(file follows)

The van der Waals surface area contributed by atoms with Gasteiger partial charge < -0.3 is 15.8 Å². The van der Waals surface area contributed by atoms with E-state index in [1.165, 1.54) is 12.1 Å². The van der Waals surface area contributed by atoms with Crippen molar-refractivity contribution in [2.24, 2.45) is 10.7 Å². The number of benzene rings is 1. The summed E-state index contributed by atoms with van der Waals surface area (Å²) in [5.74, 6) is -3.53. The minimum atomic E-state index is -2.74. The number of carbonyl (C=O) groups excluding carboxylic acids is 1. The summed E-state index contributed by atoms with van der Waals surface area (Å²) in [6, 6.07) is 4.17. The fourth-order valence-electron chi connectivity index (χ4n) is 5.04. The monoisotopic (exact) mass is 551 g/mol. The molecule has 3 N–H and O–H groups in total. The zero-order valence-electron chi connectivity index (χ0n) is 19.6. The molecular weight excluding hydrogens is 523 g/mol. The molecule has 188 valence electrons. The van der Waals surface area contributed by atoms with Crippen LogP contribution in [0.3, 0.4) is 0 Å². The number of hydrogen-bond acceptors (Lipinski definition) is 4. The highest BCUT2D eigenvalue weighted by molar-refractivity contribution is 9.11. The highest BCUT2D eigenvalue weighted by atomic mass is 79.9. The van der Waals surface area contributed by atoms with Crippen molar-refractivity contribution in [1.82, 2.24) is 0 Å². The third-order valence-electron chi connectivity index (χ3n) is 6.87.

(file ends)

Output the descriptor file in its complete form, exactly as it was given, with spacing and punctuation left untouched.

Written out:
The van der Waals surface area contributed by atoms with Gasteiger partial charge < -0.3 is 15.8 Å². The van der Waals surface area contributed by atoms with E-state index in [1.165, 1.54) is 12.1 Å². The van der Waals surface area contributed by atoms with Crippen molar-refractivity contribution in [2.24, 2.45) is 10.7 Å². The number of benzene rings is 1. The summed E-state index contributed by atoms with van der Waals surface area (Å²) in [5.74, 6) is -3.53. The minimum atomic E-state index is -2.74. The number of carbonyl (C=O) groups excluding carboxylic acids is 1. The summed E-state index contributed by atoms with van der Waals surface area (Å²) in [6, 6.07) is 4.17. The fourth-order valence-electron chi connectivity index (χ4n) is 5.04. The monoisotopic (exact) mass is 551 g/mol. The molecule has 3 N–H and O–H groups in total. The zero-order valence-electron chi connectivity index (χ0n) is 19.6. The molecular weight excluding hydrogens is 523 g/mol. The molecule has 188 valence electrons. The van der Waals surface area contributed by atoms with Crippen LogP contribution in [0.3, 0.4) is 0 Å². The number of hydrogen-bond acceptors (Lipinski definition) is 4. The highest BCUT2D eigenvalue weighted by molar-refractivity contribution is 9.11. The highest BCUT2D eigenvalue weighted by atomic mass is 79.9. The van der Waals surface area contributed by atoms with Crippen molar-refractivity contribution in [1.82, 2.24) is 0 Å². The third-order valence-electron chi connectivity index (χ3n) is 6.87.